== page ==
Every year, PEN America asks PEN members, supporters, and staff—writers and editors of all backgrounds and genres—to celebrate the freedom to read by reflecting on the banned books that matter most to them. This is our way of taking part in the American Library Association’s annual Banned Books Week, which brings together the entire book community in shared support of the freedom to seek and to express ideas, even those some consider unorthodox or unpopular. Check out this year’s Banned Books feature here.


I wept when I finished Truman Capote’s In Cold Blood. I was fourteen years old. The book had been assigned by Mr. Grossman, my ancient and curmudgeonly English teacher, who wore the bitterness he’d absorbed in his decades of public school teaching like a leaden cloak. He taught us grammar and essay composition as if it was his prison sentence, but he also assigned us the most thought-provoking and perspective-shattering books, many of which have been (or attempted to be) banned—Tar Baby and Beloved by Toni Morrison, The Invisible Man by Ralph Ellison, Native Son by Richard Wright, All Quiet on the Western Front, Madame Bovary, One Flew Over the Cuckoo’s Nest, Lord of the Flies, Catch-22, Crime and Punishment, Birdy and more. Books so fierce in their destruction of our naïve preconceived notions of class, race, war, humanity, that I felt as if my perspective was shredded and then reassembled with each and every reading—an experience that was both terrifying and exhilarating. Oh my God, I thought again and again, as I read—This is what it’s like to be another person. This is what it’s like to be a soldier in war, a poor black boy with no chance at a safe future, a woman whose children are ripped from her arms. Not only were Mr. Grossman’s books teaching me how to be a person, they were teaching me about humanity, and, most importantly, I was learning empathy.

I spent most of that year with my nose in a book, looking over my shoulder (both figuratively and literally), waiting for some adult in our nearly all-white, all middle-upper-class community to tear the book out of my hands, to stop Mr. Grossman. I had fearful fantasies of the PTA showing up at our classroom door, or, perhaps, the group of mothers who had just that year shut down the school performance of Gypsy, calling it too lewd.

I’m a natural cynic in my day-to-day life, suspicious of epiphanies and so-called “a-ha moments,” but I’m a relentless optimist once I dive into a book. Suddenly, I’m a believer—in the power of love, of forgiveness, of humanity. In a great book, like In Cold Blood, even the most despicable characters, like murderer Perry Smith, have a chance for redemption, perhaps, one might argue, more of a chance than he or she might get in real life. This sense of promise, an unspoken agreement between the reader and the book, has renewed my faith in people—imaginary and real-life—again and again. Reading is how I practice my humanity. A practice that translates from the page to life. Books have been, and always will be, my best teachers.

My parents, and the generations before them, are survivors—of poverty, war, discrimination, mental illness and domestic abuse. They worked hard to be the best parents they could, despite their handicaps, but my childhood home was an unpredictable, and, sometimes, unsafe, place. Books were my haven. The safe place I could escape to when real life felt unbearable. Even as a young reader, I yearned for stories with high stakes, conflict, drama, and with characters who revealed all, including their flaws, their secrets, their vulnerability. I was more interested in, and related to, the so-called villains with their flaws and weaknesses and so-called unlikability, much more than the heroes. Surrounded by characters whose struggles seemed both equal to and greater than my own, I never felt as alone as I did at home. Books were also where I practiced the forgiveness I’d need to survive at home—a skill I’d apply each time the atmosphere at home grew tense, and, occasionally, violent. As I grew older and my reader’s needs expanded, I searched for novels with the most unforgivable characters. I know now that I was looking for fuel to feed my growing ability to empathize. If I could forgive Lolita’s Humbert Humbert, which I did thanks to Nabokov’s compassionate characterization, I could forgive anyone, even my family.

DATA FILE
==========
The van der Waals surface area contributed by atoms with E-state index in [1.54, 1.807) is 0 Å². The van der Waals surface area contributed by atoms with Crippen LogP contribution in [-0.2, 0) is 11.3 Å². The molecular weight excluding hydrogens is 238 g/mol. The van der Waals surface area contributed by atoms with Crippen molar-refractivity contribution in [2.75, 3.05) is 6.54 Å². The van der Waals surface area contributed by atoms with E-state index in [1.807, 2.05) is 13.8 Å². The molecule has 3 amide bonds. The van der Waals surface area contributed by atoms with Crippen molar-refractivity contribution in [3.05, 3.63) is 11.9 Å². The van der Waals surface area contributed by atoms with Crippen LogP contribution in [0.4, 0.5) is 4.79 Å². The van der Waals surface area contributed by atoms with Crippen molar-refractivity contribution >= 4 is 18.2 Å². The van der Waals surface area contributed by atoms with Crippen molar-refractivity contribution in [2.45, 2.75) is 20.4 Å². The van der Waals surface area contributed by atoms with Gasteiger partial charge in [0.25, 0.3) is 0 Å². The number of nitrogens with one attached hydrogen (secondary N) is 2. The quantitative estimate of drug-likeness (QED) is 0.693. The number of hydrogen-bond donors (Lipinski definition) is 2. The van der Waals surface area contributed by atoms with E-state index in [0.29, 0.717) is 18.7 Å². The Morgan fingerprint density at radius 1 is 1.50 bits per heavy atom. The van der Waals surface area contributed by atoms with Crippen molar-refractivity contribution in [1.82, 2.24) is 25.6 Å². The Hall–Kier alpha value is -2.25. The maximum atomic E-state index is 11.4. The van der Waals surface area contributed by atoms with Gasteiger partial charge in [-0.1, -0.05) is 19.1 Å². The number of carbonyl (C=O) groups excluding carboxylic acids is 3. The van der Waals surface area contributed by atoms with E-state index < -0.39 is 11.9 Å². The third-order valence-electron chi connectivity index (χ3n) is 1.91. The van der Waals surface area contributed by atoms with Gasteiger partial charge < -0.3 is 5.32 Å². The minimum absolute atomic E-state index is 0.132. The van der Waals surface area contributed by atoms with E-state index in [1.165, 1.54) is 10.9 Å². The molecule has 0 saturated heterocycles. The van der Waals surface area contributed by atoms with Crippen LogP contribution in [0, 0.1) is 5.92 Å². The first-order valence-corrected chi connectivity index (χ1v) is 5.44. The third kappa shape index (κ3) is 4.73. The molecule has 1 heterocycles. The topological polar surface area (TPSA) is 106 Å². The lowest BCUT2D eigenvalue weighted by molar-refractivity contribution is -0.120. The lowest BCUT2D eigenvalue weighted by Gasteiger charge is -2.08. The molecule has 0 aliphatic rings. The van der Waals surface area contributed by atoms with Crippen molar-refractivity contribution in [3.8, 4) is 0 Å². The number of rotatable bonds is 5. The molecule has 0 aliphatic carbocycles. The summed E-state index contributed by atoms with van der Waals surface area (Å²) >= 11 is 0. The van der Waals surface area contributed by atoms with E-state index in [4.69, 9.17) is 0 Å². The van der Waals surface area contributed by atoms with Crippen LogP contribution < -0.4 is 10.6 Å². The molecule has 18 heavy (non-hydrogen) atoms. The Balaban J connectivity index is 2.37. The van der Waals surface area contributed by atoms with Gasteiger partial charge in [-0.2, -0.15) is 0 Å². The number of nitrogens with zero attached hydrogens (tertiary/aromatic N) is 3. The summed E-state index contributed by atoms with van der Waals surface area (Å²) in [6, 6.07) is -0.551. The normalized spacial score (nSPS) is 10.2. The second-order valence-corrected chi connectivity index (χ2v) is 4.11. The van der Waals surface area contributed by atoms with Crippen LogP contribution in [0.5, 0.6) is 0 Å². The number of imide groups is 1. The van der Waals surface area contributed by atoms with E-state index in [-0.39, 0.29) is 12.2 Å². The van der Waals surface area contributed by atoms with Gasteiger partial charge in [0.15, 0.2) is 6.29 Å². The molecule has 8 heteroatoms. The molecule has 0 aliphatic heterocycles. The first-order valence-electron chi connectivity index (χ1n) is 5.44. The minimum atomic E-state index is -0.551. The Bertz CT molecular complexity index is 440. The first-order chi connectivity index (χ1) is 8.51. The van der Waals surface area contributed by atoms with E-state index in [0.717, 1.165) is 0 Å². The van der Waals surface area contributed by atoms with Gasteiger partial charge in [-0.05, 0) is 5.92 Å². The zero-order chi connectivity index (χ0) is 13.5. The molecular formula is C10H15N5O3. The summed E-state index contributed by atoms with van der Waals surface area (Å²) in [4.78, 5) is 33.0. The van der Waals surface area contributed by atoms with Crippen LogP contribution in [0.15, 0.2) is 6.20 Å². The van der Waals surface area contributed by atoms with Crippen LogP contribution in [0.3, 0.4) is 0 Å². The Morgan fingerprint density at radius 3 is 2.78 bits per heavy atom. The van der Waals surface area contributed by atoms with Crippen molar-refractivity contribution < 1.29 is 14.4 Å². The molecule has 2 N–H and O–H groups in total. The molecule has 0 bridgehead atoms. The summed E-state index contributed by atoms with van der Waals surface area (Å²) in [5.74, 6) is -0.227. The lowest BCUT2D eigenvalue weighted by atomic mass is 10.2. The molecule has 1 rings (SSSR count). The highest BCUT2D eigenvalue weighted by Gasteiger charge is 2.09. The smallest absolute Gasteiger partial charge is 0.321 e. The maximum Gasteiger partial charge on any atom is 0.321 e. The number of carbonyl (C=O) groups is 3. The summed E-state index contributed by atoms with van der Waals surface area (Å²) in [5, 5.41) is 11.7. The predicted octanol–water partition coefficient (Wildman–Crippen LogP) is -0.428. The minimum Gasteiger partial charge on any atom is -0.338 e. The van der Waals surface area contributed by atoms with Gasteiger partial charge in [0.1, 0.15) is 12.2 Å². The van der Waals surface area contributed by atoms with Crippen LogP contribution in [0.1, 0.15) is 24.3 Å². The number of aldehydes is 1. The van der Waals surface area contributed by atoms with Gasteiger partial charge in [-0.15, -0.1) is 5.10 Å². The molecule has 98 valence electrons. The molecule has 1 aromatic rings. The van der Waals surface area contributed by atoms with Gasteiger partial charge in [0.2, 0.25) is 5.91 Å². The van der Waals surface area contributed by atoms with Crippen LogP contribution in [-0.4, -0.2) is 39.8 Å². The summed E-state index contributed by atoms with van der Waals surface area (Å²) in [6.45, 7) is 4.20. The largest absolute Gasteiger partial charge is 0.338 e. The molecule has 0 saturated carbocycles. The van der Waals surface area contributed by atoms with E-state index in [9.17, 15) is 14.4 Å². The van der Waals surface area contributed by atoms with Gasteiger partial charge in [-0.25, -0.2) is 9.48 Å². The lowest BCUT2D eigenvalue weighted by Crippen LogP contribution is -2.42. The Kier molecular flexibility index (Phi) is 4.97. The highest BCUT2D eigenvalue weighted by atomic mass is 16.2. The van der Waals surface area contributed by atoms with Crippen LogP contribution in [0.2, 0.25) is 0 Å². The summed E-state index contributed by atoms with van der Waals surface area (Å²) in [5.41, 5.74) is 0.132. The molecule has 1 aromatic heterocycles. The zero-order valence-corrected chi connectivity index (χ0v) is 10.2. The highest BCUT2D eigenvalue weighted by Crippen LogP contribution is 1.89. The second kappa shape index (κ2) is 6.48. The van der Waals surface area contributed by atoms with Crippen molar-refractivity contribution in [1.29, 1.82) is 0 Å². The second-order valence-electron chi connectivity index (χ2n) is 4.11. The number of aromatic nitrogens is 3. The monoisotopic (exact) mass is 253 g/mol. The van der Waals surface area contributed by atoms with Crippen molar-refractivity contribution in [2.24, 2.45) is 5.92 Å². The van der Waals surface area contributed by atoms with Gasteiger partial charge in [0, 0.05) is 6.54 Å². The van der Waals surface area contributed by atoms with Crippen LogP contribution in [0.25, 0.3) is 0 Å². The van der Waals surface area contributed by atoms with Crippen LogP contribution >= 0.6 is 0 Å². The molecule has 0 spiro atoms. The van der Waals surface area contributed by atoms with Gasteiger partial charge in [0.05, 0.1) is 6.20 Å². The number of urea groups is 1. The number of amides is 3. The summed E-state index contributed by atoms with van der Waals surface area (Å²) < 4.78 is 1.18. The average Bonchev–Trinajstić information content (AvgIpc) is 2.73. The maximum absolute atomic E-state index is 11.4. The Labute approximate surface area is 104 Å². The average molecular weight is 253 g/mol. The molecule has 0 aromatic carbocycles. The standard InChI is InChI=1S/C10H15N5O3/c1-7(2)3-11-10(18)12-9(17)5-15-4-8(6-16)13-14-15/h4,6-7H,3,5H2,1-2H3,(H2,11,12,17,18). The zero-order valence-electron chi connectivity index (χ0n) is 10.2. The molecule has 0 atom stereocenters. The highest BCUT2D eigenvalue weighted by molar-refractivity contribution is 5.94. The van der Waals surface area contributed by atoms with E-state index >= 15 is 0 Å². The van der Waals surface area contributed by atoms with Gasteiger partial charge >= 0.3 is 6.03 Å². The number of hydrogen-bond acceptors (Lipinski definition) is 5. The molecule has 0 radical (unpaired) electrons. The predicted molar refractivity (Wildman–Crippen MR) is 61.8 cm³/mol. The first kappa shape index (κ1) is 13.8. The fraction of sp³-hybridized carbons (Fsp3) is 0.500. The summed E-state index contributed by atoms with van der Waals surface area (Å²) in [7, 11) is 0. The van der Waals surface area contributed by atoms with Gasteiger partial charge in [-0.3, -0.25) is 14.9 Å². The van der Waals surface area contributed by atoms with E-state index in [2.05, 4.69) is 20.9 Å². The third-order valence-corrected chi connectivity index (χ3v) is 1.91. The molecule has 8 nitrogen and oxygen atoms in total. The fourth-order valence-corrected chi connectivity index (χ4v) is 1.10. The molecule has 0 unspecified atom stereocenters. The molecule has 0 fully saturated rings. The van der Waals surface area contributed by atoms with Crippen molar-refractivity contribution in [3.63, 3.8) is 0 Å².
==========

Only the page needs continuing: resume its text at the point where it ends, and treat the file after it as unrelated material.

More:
As a writing instructor, at the end of each session, I ask my students to make a list of ten books that have profoundly affected them as readers; ten as writers; and ten that changed them as readers and writers. This final list of books is the one we carry with us throughout our lives, whether on a wooden shelf, a virtual shelf, or simply in the memory of how that book made us think and feel. There is one book that is on all three of my top ten lists because it has changed me as a reader and a writer—Truman Capote’s In Cold Blood. For me, the ultimate test of a book is how it makes me feel. The more complex my emotional reaction, the more meaningful the book. I loathed and loved Perry Smith. I feared for him and hoped for him. Capote’s compassionate rendering of Perry Smith’s fractured consciousness, and his mental illness, allowed me to forgive Smith’s hideous crimes. These moments of forgiveness may have been few—just a glimpse here and there throughout the book where I felt a strong and authentic empathy for Smith. But all it takes is a moment, a chance for the reader to glimpse vulnerability in a so-called “bad guy,” and it feels as if a mirror is held up in front of the reader’s face, forcing us to see that, no matter the situation, we share those same flaws and fears and needs with a person we may desperately want to dismiss. For a moment, the reader understands that no one is collateral damage, no one should be dismissed, no matter their sins, and this is where the redemptive act of reading, of books, of practicing our humanity, leaps off the page and into our lives.